The 5G Upgrade Order clarifies the FCC’s 2014 tower upgrade rules
On June 9, the Federal Communications Commission (FCC) will vote on a long-awaited “5G Upgrade Order” that will clarify siting rules for wireless deployment. After the FCC’s 2014 rules regarding cell tower modifications proved ambiguous and out of date, pressure for changes began to mount.
The latest order includes a declaratory ruling and notice of proposed rule making that would eliminate siting delays, promote collocation and accelerate wireless network builds by clarifying rules for upgrading equipment on existing infrastructure, according to the agency.
According to FCC Commissioner Brendan Carr’s statement, the 5G Upgrade Order clarifies the FCC’s 2014 rules by:
- Explaining when the 60-day shot clock for local approval begins
- Specifying what new equipment qualifies for streamlined approval
- Clarifying how local governments’ concealment and aesthetic conditions of approval apply
- Asking for public comment on what activity related to a modification can occur outside of a wireless site
For many infrastructure providers, the order is viewed as a blessing, as it will allow for more flexibility when upgrading equipment on existing towers, and limit the ability of local governments to deny applications based on changes to concealment elements.
The new order will also accommodate backup generators and advanced equipment like edge data centers for tower sites, making the process of tower co-locating faster and simpler.
Carr’s announcement of the vote came during this year’s Connect(X) virtual conference event, and at that same event, Jay Brown, president and CEO, Crown Castle spoke on a panel about how not being able to co-locate is a time killer, and not only would the FCC’s vote to ease co-location restrictions reduce the time involved in modifying or adding additional infrastructure to an existing tower, but it will also significantly reduce the cost in doing so for everyone involved.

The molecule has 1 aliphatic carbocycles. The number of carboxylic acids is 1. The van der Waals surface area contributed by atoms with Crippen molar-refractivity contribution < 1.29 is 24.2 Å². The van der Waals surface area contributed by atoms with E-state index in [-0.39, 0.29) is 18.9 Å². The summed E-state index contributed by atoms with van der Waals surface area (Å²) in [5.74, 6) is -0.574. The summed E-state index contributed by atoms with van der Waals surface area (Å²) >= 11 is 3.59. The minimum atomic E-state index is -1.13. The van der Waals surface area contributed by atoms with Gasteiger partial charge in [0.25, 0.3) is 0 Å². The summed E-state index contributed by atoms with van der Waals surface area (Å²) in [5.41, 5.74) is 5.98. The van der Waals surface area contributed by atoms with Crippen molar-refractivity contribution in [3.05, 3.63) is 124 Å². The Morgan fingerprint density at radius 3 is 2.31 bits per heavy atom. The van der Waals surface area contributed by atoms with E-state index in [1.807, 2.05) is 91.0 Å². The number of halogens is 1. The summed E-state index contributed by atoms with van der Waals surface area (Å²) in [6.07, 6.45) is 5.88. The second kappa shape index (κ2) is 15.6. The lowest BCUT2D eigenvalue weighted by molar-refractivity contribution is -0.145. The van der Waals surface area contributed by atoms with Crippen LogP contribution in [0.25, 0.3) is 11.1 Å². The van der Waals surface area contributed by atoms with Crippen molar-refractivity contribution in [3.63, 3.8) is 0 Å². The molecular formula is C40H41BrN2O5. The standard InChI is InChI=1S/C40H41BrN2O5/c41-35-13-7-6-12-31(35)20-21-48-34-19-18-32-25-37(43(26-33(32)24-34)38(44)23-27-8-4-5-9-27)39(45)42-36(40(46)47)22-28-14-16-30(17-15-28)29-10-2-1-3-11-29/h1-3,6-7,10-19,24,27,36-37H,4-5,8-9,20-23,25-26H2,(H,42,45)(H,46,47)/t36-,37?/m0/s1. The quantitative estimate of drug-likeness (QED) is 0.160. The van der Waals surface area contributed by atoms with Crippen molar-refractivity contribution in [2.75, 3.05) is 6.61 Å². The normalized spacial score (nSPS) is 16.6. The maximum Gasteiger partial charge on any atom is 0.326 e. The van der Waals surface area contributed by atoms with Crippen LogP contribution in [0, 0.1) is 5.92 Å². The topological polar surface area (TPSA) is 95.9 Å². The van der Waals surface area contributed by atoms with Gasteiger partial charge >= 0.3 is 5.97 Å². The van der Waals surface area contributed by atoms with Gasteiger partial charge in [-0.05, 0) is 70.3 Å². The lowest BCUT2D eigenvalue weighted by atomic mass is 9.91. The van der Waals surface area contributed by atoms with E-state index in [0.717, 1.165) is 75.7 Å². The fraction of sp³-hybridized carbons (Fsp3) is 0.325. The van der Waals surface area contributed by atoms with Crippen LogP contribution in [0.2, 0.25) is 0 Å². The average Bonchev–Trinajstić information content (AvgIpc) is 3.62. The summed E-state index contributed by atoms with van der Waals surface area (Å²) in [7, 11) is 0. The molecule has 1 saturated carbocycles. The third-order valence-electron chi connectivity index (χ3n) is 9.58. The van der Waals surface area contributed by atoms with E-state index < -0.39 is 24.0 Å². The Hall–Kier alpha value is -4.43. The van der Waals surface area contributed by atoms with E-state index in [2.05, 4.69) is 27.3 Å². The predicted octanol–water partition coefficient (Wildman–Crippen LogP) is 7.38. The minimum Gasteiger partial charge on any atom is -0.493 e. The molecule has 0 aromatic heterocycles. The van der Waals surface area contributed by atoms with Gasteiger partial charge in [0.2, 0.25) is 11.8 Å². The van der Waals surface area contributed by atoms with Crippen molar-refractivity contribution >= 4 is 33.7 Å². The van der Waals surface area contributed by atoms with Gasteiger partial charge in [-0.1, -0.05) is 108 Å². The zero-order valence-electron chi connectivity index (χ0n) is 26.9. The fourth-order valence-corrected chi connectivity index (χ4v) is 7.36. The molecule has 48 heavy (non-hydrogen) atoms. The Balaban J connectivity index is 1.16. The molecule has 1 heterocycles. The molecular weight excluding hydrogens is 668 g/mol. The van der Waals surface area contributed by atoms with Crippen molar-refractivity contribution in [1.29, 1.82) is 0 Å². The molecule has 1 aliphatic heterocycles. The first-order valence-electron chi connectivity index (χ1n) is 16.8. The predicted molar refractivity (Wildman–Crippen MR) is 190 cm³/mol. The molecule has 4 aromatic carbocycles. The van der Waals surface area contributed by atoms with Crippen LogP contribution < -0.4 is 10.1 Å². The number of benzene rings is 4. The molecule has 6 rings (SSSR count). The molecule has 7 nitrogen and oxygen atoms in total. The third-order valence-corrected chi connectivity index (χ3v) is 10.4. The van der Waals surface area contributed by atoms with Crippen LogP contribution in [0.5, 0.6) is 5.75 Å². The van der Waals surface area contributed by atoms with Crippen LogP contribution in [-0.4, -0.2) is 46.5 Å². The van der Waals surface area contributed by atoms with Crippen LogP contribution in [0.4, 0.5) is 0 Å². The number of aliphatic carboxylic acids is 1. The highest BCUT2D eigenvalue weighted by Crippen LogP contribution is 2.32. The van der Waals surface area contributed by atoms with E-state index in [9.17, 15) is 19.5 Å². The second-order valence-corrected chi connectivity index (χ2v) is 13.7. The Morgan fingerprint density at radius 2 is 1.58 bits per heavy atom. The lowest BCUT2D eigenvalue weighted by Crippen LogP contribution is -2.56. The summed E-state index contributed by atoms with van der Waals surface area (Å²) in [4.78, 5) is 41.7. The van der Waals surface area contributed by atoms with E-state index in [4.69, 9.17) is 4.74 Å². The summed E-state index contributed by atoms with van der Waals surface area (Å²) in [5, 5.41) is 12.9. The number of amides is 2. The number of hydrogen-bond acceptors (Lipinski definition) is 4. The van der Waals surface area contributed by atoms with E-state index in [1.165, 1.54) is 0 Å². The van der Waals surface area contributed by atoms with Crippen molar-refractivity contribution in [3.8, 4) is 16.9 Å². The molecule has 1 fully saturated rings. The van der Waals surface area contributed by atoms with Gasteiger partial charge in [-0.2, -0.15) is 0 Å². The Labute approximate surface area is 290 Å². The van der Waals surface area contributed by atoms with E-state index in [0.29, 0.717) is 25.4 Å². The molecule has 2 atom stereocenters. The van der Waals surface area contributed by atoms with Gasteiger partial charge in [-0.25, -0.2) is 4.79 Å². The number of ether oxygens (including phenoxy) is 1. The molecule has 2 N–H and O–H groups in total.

“We are, in essence, reducing the amount of cost in the system and the reduction in cost goes directly to our carrier infrastructure and their ability to deploy more infrastructure,” he explained. “As we move into 5G, being able to build these systems cost effectivity, efficiency and knowing the timeline for those build-outs is critically important to all of our successes as an industry.”
“America’s tower crews and telecom techs are building the strongest 5G network in the world. Their efforts already are creating new jobs and opportunities in towns across the country. By streamlining tower upgrades, we will encourage even more investment in our communities and new service to connect families,” Commissioner Carr said. “Rural America will benefit from new competition for their broadband dollars. First responders will benefit from dedicated networks and expanded capacity. And all Americans will benefit from world-leading wireless service as existing towers are upgraded to 5G.”